Cover image for Hunting pirate heaven : in search of the lost pirate utopias of the Indian Ocean
Hunting pirate heaven : in search of the lost pirate utopias of the Indian Ocean
Rushby, Kevin.
Personal Author:
Publication Information:
New York : Walker & Company, 2003.

Physical Description:
294 pages : maps, ; 24 cm
Format :


Call Number
Material Type
Home Location
Item Holds
DT468 .R87 2001 Adult Non-Fiction Non-Fiction Area

On Order



A chance meeting on the muddy foreshore of the Thames River launched Kevin Rushby on a voyage to rediscover the lost pirate settlements that once dotted the islands and atolls of the Indian Ocean. Hitching rides on a motley assortment of freighters, dhows, yachts, and fishing smacks, Rushby sailed up the east coast of Africa, then turned east to the islands of Comoros and Madagascar, his ultimate objective being to locate the descendants of the infamous sixteenth-century pirates--such as Captain Misson, the legendary French pirate who may have been dreamed up by Daniel Defoe; English sailor-turnedbuccaneer Thomas White; and Rhode Islander Thomas Tew--who carved kingdoms for themselves in the remote jungles of northeast Madagascar. As he traveled, Rushby met up with the crackpot dreamers, the tough settlers, the fighters and the failures, who live on the coasts and islands now. His is a romantic story in the old-fashioned sense of the word, full of adventure and colorful incident: voyages to islands where forgotten Portuguese forts lie covered in jungle, where some have tried to shoot their way to paradise, and where the ocean can destroy lives and dreams as quickly as men and women create them.

Author Notes

Kevin Rushby has lived and worked in Sudan, Malaysia, Thailand, and Yemen. He is the author of Eating the Flowers of Paradise: A Journey through the Drug Fields of Ethiopia and Yemen, Chasing the Mountain of Light: Across India on the Trail of the Koh-I-Noor Diamond , and Hunting Pirate Heaven: In Search of the Lost Pirate Utopias of the Indian Ocean . He lives in York, England.

Reviews 3

Booklist Review

Anyone who thought Pirates of the Caribbean was exciting will love this real-life adventure. Traveling on an assortment of vessels, from freighters to fishing boats, the author embarked on a quest of almost epic proportions: to find the old pirate settlements of the Indian Ocean and to track down the descendants of some of the celebrated sixteenth-century pirates (including the possibly fictional Captain Misson, of whom Daniel Defoe wrote). Like Michael Palin's modern-day odysseys, this one boasts lively characters, plenty of local color, and just a hint of danger. The book is a lot of fun, and readers will learn some things, too: the skull and crossbones, the traditional pirate flag according to the movies, wasn't used until about 1700 (most pirates had their own flags, anyway; they didn't all fly the same one). Rushby's account is perfect for armchair travelers, history buffs, and lovers of the kind of excitement that doesn't require one actually to leave the house. --David Pitt Copyright 2003 Booklist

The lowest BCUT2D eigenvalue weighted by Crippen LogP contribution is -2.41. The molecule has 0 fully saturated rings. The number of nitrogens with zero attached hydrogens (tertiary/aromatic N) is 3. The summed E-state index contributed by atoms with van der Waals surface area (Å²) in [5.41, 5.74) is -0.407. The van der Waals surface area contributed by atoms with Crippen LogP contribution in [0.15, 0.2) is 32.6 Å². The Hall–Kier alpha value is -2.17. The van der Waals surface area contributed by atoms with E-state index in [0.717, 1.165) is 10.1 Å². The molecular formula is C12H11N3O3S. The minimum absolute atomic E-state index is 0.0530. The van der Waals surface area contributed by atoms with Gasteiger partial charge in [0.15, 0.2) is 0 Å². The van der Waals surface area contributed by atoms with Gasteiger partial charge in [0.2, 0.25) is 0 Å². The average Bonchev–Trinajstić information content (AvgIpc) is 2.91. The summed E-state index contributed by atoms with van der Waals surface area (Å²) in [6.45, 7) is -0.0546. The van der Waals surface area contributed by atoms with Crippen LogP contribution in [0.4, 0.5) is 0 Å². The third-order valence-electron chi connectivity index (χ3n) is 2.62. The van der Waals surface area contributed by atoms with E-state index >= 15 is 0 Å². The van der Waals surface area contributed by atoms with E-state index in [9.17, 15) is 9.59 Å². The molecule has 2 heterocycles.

Publisher's Weekly Review

As difficult as it is to make a good pirate movie, it's almost as hard to write a good nonfiction book about pirates. Rushby (Children of Kali; Eating the Flowers of Paradise; etc.) has overcome the obstacle most writers on the subject come up against (i.e., the impossible task of separating a few hard grains of truth from the clouds of fantasy and wish-fulfillment that have always surrounded the subject) by simply venturing to the places pirates used to call home and looking around. A rough-and-tumble adventurer who's more than willing to poke fun at his na?vet? and inexperience (despite the long list of adventure travel books to his credit), Rushby journeys to the islands around East Africa and Madagascar in search of the old pirate redoubts once hidden there. He follows pirate legends via a mix-and-match collection of hitched rides and lucky encounters, reveling in the loopy nature of the area's Arab, Indian, French and African cultural cross-pollination. Rushby is affable even in the worst circumstances, which serves him well when he's going clubbing in a dangerous part of Mozambique with a former gunrunner, almost getting marooned by a vengeful Scandinavian or losing his passport on the war-torn isle of Anjouan. The journey is more interesting than the destination, as Rushby doesn't find many pirate remains at all: rumors, some ruins and lots of stories. However, Rushby does present an enthralling guide to a little-visited corner of the world, haunted by the ghosts of its pirate past. (Oct.) (c) Copyright PWxyz, LLC. All rights reserved

Library Journal Review

Few can resist a good pirate story, but as Rushby discovers, distinguishing rumor from fact is quite difficult. Armed with a good sense of humor and adventure, the seasoned travel writer (e.g., Children of Kali) hitches rides up the African coast and to the islands of Comoros and Madagascar, areas where legendary pirates were rumored to have settled. Rushby is searching for evidence and descendants of "primitive pirate democracies" in tropical paradise hideaways, but he finds nothing to confirm their existence. All is not lost, however. Rushby offers wonderful stories interlaced with history and a glimpse of African villages steeped in history and beauty. He cannot find evidence that Blackbeard and his contemporaries found paradise, but he can bring to life the African locales that have fascinated us all for centuries. Recommended for public libraries.-Mari Flynn, Glendale Community Coll., AZ (c) Copyright 2010. Library Journals LLC, a wholly owned subsidiary of Media Source, Inc. No redistribution permitted.